The Harvard Republican Club (HRC) and the Black Men’s Forum (BMF) co-sponsored the dinner, which attracted approximately 150 students—the largest audience ever to attend an HRC event, according to HRC President Caleb L. Weatherl ’10.
Steele, who became the first African American elected to a state-wide office in Maryland when he became lieutenant governor in 2002, is now the chairman of GOPAC, a Republican political action committee.
In his speech, Steele urged young conservatives to get involved in the political process.
“I have always tried to encourage, to the point of shaking, college Republicans to get involved, to be a part of the solution process,” he said. “And don’t ever think that your voice and your vote don’t matter.”
Steele also said that it is important, particularly for young activists, to realize that—despite Republican sentiment across the country—“the glass is still half full.”
“You begin to settle on why you are a part of this process, and why you believe what you believe,” he said. “Hopefully you will take some comfort in that and will be willing to go out and fight for it.”
Steele spoke with enthusiasm about the partnership between the HRC and the BMF, which co-sponsored the event for the first time this year.
“We need less noise of division and craziness and more noise of trying to figure out how we come together,” he said.
Ralph L. Bouquet ’09, president of the BMF, said that although the club does not typically take a political stance, the group was excited about collaborating with the HRC.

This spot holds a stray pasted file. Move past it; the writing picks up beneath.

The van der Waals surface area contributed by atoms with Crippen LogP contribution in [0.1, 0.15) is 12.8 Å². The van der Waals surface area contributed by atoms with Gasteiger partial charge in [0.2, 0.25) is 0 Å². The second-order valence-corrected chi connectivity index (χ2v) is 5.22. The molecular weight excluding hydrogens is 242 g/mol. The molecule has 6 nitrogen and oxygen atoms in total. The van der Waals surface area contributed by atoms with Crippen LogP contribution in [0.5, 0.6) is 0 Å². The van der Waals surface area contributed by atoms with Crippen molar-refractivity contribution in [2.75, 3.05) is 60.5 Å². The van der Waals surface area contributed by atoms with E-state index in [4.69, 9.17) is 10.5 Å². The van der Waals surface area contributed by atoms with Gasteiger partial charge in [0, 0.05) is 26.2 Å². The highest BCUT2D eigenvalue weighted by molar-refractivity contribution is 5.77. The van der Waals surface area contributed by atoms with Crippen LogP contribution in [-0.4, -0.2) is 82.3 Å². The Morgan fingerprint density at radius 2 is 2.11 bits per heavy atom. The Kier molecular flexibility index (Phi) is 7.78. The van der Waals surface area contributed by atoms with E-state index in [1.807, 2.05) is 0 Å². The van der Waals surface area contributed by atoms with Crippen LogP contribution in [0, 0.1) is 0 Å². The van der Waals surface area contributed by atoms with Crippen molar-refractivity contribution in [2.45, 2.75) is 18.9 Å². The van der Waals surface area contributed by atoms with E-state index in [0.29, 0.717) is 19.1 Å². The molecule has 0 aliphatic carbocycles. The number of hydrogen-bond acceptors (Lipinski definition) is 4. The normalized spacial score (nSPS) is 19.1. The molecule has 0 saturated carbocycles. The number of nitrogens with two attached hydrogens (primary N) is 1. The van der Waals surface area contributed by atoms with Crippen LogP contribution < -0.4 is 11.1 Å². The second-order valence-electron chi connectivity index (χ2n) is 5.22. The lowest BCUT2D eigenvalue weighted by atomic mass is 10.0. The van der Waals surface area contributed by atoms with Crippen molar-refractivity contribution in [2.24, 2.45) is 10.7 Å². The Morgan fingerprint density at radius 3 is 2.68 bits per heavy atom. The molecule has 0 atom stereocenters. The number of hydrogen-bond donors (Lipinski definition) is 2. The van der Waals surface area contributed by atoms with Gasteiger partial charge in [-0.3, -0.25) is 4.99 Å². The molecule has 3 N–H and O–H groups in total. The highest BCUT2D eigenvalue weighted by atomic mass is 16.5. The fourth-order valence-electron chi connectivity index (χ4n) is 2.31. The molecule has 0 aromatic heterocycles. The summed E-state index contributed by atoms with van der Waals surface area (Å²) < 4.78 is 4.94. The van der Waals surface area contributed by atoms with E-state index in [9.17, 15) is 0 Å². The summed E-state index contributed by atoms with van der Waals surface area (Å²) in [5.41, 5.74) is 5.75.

“We were very happy that the Republican Club would reach out to us to celebrate someone that has done a lot for the party,” said “This is a good opportunity for our membership to get exposed to a wide range of political ideologies.”
Weatherl underscored the role that students can play in the political process. “I think the HRC is going to have a huge opportunity to get involved with the campaign, plug students into the political process, and elect Senator John McCain as the next president of the United States,” he said.
John McCain posters, t-shirts and stickers were available for purchase in the back of the hall.
Literature Professor Ruth Wisse, faculty adviser of the HRC, said that she was very excited to attend the dinner for the first time.
“I’m very happy to hear Steele and very happy to be here,” she said. “It’s a good moment.”
The Lincoln Day Dinner is an annual event held by conservative organizations across the country.
Past speakers include Miss America 2003, Harvard Law School alumna Erika N. Harold, and former welfare mother and conservative activist Star Parker.
—Staff writer Laura C. McKiernan can be reached email@example.com.